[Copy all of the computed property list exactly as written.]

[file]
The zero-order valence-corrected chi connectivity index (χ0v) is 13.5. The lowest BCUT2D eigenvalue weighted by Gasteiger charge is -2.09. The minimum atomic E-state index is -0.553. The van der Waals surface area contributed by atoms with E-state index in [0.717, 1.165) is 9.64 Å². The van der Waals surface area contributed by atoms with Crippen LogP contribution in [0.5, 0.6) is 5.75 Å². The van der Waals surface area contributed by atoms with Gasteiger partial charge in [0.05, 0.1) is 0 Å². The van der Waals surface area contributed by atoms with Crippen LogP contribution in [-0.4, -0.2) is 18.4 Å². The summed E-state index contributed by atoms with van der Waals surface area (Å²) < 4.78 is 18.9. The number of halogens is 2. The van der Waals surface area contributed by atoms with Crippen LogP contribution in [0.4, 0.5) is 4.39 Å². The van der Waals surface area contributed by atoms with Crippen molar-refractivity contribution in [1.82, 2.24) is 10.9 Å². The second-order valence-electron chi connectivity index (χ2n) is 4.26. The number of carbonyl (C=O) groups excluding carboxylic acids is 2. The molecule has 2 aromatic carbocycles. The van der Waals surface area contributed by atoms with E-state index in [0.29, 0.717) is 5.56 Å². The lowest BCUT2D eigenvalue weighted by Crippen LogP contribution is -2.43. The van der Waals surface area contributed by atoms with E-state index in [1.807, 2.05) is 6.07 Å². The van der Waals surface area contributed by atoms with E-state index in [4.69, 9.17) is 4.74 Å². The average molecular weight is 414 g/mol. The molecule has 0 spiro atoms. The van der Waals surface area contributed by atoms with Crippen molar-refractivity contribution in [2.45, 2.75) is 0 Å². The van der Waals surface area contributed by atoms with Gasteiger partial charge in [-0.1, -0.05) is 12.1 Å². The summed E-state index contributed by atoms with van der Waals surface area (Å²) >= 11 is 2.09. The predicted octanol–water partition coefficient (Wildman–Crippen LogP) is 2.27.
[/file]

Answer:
The zero-order valence-corrected chi connectivity index (χ0v) is 13.5. The lowest BCUT2D eigenvalue weighted by Gasteiger charge is -2.09. The minimum atomic E-state index is -0.553. The van der Waals surface area contributed by atoms with E-state index in [0.717, 1.165) is 9.64 Å². The van der Waals surface area contributed by atoms with Crippen LogP contribution in [0.5, 0.6) is 5.75 Å². The van der Waals surface area contributed by atoms with Gasteiger partial charge in [0.05, 0.1) is 0 Å². The van der Waals surface area contributed by atoms with Crippen LogP contribution in [-0.4, -0.2) is 18.4 Å². The summed E-state index contributed by atoms with van der Waals surface area (Å²) < 4.78 is 18.9. The number of halogens is 2. The van der Waals surface area contributed by atoms with Crippen LogP contribution in [0.4, 0.5) is 4.39 Å². The van der Waals surface area contributed by atoms with Crippen molar-refractivity contribution in [1.82, 2.24) is 10.9 Å². The second-order valence-electron chi connectivity index (χ2n) is 4.26. The number of carbonyl (C=O) groups excluding carboxylic acids is 2. The molecule has 2 aromatic carbocycles. The van der Waals surface area contributed by atoms with E-state index in [0.29, 0.717) is 5.56 Å². The lowest BCUT2D eigenvalue weighted by Crippen LogP contribution is -2.43. The van der Waals surface area contributed by atoms with E-state index in [1.807, 2.05) is 6.07 Å². The van der Waals surface area contributed by atoms with E-state index in [4.69, 9.17) is 4.74 Å². The average molecular weight is 414 g/mol. The molecule has 0 spiro atoms. The van der Waals surface area contributed by atoms with Crippen molar-refractivity contribution in [2.45, 2.75) is 0 Å². The van der Waals surface area contributed by atoms with Gasteiger partial charge in [-0.1, -0.05) is 12.1 Å². The summed E-state index contributed by atoms with van der Waals surface area (Å²) >= 11 is 2.09. The predicted octanol–water partition coefficient (Wildman–Crippen LogP) is 2.27.